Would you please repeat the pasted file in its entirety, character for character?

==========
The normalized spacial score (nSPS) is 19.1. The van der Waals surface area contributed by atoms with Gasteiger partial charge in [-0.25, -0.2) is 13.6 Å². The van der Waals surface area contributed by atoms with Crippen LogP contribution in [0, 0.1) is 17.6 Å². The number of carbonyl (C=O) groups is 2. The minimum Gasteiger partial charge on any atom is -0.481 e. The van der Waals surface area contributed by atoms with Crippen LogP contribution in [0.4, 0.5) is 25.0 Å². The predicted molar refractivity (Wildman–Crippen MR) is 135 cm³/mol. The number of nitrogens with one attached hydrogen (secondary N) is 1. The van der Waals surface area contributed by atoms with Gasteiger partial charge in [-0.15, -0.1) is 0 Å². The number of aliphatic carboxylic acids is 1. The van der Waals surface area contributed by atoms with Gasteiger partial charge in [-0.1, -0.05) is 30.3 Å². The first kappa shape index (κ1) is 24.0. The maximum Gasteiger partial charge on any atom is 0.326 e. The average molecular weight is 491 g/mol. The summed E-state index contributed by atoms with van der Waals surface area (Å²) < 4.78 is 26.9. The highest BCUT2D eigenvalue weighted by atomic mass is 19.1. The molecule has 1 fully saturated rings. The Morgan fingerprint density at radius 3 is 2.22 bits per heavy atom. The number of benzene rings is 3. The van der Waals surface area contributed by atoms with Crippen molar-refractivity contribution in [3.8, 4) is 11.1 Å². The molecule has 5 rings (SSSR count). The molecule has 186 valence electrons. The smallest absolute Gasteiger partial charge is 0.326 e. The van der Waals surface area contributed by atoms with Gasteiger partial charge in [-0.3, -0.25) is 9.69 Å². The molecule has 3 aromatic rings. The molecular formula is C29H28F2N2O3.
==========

The normalized spacial score (nSPS) is 19.1. The van der Waals surface area contributed by atoms with Gasteiger partial charge in [-0.25, -0.2) is 13.6 Å². The van der Waals surface area contributed by atoms with Crippen LogP contribution in [0, 0.1) is 17.6 Å². The number of carbonyl (C=O) groups is 2. The minimum Gasteiger partial charge on any atom is -0.481 e. The van der Waals surface area contributed by atoms with Crippen LogP contribution in [0.4, 0.5) is 25.0 Å². The predicted molar refractivity (Wildman–Crippen MR) is 135 cm³/mol. The number of nitrogens with one attached hydrogen (secondary N) is 1. The van der Waals surface area contributed by atoms with Gasteiger partial charge in [-0.15, -0.1) is 0 Å². The number of aliphatic carboxylic acids is 1. The van der Waals surface area contributed by atoms with Gasteiger partial charge in [-0.1, -0.05) is 30.3 Å². The first kappa shape index (κ1) is 24.0. The maximum Gasteiger partial charge on any atom is 0.326 e. The average molecular weight is 491 g/mol. The summed E-state index contributed by atoms with van der Waals surface area (Å²) < 4.78 is 26.9. The highest BCUT2D eigenvalue weighted by atomic mass is 19.1. The molecule has 1 fully saturated rings. The Morgan fingerprint density at radius 3 is 2.22 bits per heavy atom. The number of benzene rings is 3. The van der Waals surface area contributed by atoms with Crippen molar-refractivity contribution in [3.8, 4) is 11.1 Å². The molecule has 5 rings (SSSR count). The molecule has 186 valence electrons. The smallest absolute Gasteiger partial charge is 0.326 e. The van der Waals surface area contributed by atoms with Gasteiger partial charge in [-0.3, -0.25) is 9.69 Å². The molecule has 3 aromatic rings. The molecular formula is C29H28F2N2O3.